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If you do that make sure to slice a checkered pattern into the fat strip on the top. This allows the fat to keep the meat moist and adds that flavor that we all love.

Let me know how it turns out please.
talked to the butcher today (good friend of mine) he said wrap them leaner beek cuts in a few pieces of slab bacon (SOUNDS LIKE THE BUCKBOARD YOU MADE THE WEEK BEFORE IS IN ORDER) then to add a nice say 1/2 inch piece of suet (CHEAP 25 cents a pound or free) and use 100% COTTON string to hold it together cook as usual. CATCH THAT GREASE MMMM gravy!!!!
Ok I want to smoke a chuck roast. My Question is this,What do you guys think about searing the roast first on the gas grill? Will it still take smoke?Is this a bad idea? How much smoke does it need? Are they easily oversmoked?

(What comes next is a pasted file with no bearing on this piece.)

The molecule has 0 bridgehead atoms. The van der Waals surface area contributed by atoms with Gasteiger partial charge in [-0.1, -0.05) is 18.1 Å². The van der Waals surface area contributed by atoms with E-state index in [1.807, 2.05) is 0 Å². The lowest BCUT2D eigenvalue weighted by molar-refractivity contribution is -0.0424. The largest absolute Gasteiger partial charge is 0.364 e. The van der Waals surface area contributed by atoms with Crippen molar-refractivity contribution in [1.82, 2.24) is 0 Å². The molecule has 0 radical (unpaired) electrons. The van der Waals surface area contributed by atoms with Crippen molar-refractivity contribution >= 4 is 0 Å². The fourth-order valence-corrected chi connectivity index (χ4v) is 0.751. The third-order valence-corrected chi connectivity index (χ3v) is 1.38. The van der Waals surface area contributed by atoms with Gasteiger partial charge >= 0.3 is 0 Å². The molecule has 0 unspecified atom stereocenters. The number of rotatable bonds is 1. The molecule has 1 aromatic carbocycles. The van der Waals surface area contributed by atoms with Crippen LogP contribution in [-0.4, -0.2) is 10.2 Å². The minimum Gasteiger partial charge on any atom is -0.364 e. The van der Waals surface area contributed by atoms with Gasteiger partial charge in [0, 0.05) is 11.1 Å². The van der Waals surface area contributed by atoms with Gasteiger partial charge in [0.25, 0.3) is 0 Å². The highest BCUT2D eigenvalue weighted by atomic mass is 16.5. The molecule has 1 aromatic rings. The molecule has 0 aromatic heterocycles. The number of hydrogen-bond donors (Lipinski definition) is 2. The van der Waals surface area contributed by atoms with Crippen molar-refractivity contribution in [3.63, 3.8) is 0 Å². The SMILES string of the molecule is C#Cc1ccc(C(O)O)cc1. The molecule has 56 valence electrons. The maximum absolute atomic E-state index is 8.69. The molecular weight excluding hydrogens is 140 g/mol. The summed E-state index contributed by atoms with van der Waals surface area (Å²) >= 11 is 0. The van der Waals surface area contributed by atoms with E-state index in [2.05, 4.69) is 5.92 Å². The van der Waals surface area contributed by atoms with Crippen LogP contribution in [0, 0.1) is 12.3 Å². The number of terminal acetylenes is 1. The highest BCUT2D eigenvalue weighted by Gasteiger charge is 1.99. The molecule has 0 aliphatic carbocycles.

Dave, I've smoked lots of chucks, but usually I do them to toss in a chili pot or a stew later so cooking to be sliced and eaten is something I'm not real familiar with. The couple of times I've done it, the problem I've had with chucks is they're usually about 1 1/2" thick, and the grain runs from the top to the bottom, so to get slices across the grain, you really need to take slices off the whole face of the roast.
To make them more tender I like wrapping in foil at 160-170 with some cola (wild cherry pepsi is my favorite) or fruit juice and cooking until they feel limp when you lift one end of the foil. They'll be more suitable for shredding at this stage, but they sure taste good

Make sure you let us know what you do, and how they turn out. I'm quite interested.
Will do Scott. I started it this morning. We decided not to sear it. I did decide to cover it with a few slices of bacon tough. I dont really know what for, but what the hell, why not. I will post agan when its done.

I use bacon on anything that is really lean and doesn't have enough fat on it's own.

The bacon fat will render throughout the smoking process and let the wonderful fat baste the meat some.

I will usually do some basting of my own as well and the end product is well worth it. is reader supported and as an Amazon Associate, we may earn commissions from qualifying purchases.